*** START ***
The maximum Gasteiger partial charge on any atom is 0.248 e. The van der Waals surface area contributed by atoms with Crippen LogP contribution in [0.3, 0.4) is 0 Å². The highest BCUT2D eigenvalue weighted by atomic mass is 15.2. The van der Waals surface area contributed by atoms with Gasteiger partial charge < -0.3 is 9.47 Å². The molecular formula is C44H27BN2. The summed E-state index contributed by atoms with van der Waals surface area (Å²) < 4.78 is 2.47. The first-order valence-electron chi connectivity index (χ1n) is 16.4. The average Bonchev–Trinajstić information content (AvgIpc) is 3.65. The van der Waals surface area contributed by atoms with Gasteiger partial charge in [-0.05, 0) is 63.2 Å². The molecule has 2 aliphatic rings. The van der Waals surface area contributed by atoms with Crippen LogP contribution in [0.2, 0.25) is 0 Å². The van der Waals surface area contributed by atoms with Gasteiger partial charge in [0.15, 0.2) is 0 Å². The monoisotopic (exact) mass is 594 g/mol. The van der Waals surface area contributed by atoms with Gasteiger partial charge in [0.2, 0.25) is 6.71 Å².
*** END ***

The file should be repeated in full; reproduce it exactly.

The maximum Gasteiger partial charge on any atom is 0.248 e. The van der Waals surface area contributed by atoms with Crippen LogP contribution in [0.3, 0.4) is 0 Å². The highest BCUT2D eigenvalue weighted by atomic mass is 15.2. The van der Waals surface area contributed by atoms with Gasteiger partial charge < -0.3 is 9.47 Å². The molecular formula is C44H27BN2. The summed E-state index contributed by atoms with van der Waals surface area (Å²) < 4.78 is 2.47. The first-order valence-electron chi connectivity index (χ1n) is 16.4. The average Bonchev–Trinajstić information content (AvgIpc) is 3.65. The van der Waals surface area contributed by atoms with Gasteiger partial charge in [-0.05, 0) is 63.2 Å². The molecule has 2 aliphatic rings. The van der Waals surface area contributed by atoms with Crippen LogP contribution in [0.2, 0.25) is 0 Å². The van der Waals surface area contributed by atoms with Gasteiger partial charge in [0.15, 0.2) is 0 Å². The monoisotopic (exact) mass is 594 g/mol. The van der Waals surface area contributed by atoms with Gasteiger partial charge in [0.2, 0.25) is 6.71 Å².